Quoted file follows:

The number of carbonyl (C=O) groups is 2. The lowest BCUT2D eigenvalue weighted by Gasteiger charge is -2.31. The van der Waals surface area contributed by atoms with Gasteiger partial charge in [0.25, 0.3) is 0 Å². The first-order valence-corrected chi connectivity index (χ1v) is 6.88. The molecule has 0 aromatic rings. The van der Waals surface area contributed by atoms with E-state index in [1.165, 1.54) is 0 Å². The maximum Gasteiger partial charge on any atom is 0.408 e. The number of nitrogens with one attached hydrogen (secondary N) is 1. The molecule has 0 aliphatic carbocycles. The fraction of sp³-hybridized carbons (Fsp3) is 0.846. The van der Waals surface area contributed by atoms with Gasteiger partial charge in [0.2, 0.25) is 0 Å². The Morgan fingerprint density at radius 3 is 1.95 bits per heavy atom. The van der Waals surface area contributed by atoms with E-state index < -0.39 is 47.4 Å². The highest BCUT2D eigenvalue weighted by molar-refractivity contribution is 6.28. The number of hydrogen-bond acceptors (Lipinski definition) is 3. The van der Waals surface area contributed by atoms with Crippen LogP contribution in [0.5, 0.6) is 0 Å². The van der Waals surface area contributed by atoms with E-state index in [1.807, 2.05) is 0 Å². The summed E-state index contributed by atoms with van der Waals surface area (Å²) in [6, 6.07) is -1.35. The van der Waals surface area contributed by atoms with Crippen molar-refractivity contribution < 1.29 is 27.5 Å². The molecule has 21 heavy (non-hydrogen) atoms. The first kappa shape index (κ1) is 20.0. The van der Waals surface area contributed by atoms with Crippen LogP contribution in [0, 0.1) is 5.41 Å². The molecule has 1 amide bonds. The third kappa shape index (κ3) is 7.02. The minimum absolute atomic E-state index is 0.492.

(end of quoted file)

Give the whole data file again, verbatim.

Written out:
The number of carbonyl (C=O) groups is 2. The lowest BCUT2D eigenvalue weighted by Gasteiger charge is -2.31. The van der Waals surface area contributed by atoms with Gasteiger partial charge in [0.25, 0.3) is 0 Å². The first-order valence-corrected chi connectivity index (χ1v) is 6.88. The molecule has 0 aromatic rings. The van der Waals surface area contributed by atoms with E-state index in [1.165, 1.54) is 0 Å². The maximum Gasteiger partial charge on any atom is 0.408 e. The number of nitrogens with one attached hydrogen (secondary N) is 1. The molecule has 0 aliphatic carbocycles. The fraction of sp³-hybridized carbons (Fsp3) is 0.846. The van der Waals surface area contributed by atoms with Gasteiger partial charge in [0.2, 0.25) is 0 Å². The Morgan fingerprint density at radius 3 is 1.95 bits per heavy atom. The van der Waals surface area contributed by atoms with E-state index < -0.39 is 47.4 Å². The highest BCUT2D eigenvalue weighted by molar-refractivity contribution is 6.28. The number of hydrogen-bond acceptors (Lipinski definition) is 3. The van der Waals surface area contributed by atoms with Crippen LogP contribution in [0.5, 0.6) is 0 Å². The van der Waals surface area contributed by atoms with E-state index in [1.807, 2.05) is 0 Å². The summed E-state index contributed by atoms with van der Waals surface area (Å²) in [6, 6.07) is -1.35. The van der Waals surface area contributed by atoms with Crippen molar-refractivity contribution < 1.29 is 27.5 Å². The molecule has 21 heavy (non-hydrogen) atoms. The first kappa shape index (κ1) is 20.0. The van der Waals surface area contributed by atoms with Crippen LogP contribution in [0, 0.1) is 5.41 Å². The molecule has 1 amide bonds. The third kappa shape index (κ3) is 7.02. The minimum absolute atomic E-state index is 0.492.